# Sorts Flashcards

Quicksort Time Complexity

best, avg O(n log n) (orange)

worst O(n^2) (red)

Quicksort Space Complexity

log n (green)

Quick sort calls itself log(n) times. For each recursive call, a stack frame of contsant size is created.

Quicksort - How does it work?

**How Does It Work?**

Choose a pivot. Reorder the array so that all the values less than the pivot value are before the pivot and all the values greater than the pivot value are after the pivot. Now the pivot is in its final position. Apply the same pattern recursively.

Choice of pivot matters greatly. If the final position is chosen as the pivot, performance will be O(n^2) worst case for already sorted arrays or arrays of identical elements.

Computer architecture favors quicksort because it is a cache-efficient sort. It linearly scans the input and linearly partitions the input, which means you make the most of each cache load before reloading.

Quicksort Features

**Features**

In practice, 2-3x faster than mergesort and heapsort despite having the same best case and avg case Big O

In place

Not stable

Why is quicksort 2-3x faster than mergesort and heap sort despite having the same Big O time complexity?

Computer archutecture favors quicksort because it is a cache efficient sort. Quicksort processes segments of the array in order. When it loads the first element, the location is loaded into the cache. When it needs to access the next element, that element is likely already in the cache. Other algorithms, like heapsort, jump around the array a lot making them less cache efficient.

Mergesort Natural Variant

Can get best case of O(n) using the “natural” variant which exploits naturally occuring sorted sequences. Rather than starting with sublists of size 1 or 2, split the data into naturally occuring runs

3,4,2,1,7

becomes

3,4 2 1,7

Mergesort Time Complexity

**Time Complexity**

Best, avg, and worst case: n log n

Mergesort - How Does It Work?

Divides entire dataset into groups of at most two.

Compares each number one at a time, moving the smallest number to left of the pair.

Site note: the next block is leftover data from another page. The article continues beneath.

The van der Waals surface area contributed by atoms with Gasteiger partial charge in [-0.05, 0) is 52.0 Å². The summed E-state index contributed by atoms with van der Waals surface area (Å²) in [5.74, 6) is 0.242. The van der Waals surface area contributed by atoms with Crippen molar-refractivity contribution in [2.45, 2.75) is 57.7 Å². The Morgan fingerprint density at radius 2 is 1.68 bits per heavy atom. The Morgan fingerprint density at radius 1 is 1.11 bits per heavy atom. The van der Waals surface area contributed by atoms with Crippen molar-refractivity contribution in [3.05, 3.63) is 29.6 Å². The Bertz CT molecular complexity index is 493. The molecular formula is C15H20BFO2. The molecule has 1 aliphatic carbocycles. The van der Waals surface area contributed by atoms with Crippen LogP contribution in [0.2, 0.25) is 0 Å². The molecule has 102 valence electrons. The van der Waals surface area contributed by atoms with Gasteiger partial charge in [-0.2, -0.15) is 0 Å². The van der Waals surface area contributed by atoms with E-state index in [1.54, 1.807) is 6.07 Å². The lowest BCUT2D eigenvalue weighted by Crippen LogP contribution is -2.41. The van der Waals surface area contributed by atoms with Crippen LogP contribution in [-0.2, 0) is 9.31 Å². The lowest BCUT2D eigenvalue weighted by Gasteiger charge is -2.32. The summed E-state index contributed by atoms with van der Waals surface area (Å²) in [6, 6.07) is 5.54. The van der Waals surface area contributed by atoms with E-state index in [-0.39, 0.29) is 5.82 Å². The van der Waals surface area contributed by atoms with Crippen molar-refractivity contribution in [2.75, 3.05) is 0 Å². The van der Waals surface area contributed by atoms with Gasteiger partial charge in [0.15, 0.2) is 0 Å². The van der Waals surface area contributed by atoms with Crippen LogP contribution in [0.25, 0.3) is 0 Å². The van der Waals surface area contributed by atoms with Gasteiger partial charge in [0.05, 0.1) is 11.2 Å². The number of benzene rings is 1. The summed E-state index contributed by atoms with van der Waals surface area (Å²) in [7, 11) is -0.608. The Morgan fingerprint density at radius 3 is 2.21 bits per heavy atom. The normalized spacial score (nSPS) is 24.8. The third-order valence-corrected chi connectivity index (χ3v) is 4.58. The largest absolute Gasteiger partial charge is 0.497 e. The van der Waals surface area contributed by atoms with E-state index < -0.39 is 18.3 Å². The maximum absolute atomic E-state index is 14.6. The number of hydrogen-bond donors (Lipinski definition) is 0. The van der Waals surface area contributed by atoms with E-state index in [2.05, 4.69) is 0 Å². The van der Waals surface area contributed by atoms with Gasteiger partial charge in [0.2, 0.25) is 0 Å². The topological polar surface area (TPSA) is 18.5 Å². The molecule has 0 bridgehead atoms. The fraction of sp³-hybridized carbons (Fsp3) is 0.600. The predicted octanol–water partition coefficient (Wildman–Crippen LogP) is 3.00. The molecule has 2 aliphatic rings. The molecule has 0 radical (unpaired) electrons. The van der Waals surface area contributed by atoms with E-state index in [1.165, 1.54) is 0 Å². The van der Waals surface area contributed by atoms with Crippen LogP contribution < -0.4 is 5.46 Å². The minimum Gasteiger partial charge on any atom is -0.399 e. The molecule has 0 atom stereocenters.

Once all pairs sorted it then compares left most elements of the two leftmost pairs creating a sorted group of four with the smallest numbers on the left and the largest ones on the right.

This process is repeated until there is only one set.

Mergesort Space Complexity

**Space Complexity**

O(n) worst case

Mergesort Features

**Features**

Stable (!)

Divide and conquer

What’s the best algorithm for sorting? Questions to ask…

**What can you tell me about the data?**

Is it already sorted, mostly sorted, or unsorted?

How large are the data sets likely to be?

Are there duplicate key values?

How expensive are key comparisons?

**What are the requirements?**

Are we optimizing for best-case, worst-case, or average-case performance?

Does the sort need to be stable?

**What about the system?**

Is the largest data set to be sorted smaller than the available memory?

What is a stable sort?

Preserves the input ordering of elements with equal keys

Selection Sort Time Complexity

**Time Complexity**

Worst, avg, best case: n^2 (red)

Selection Sort Space Complexity

**Space complexity**

O(1)

Selection Sort - How Does It Work?

**How does it work?**

Loop through array. Find the smallest element then swap it with the element in position 0. Repeat the same process to find the next smallest element and swap it with the item in position 1.

At each iteration, you are *selecting* the next smallest element and moving it into the sorted porition of the array.

Heap Sort - Time Complexity

**Time Complexity**

Best, avg, worst: n log n (orange)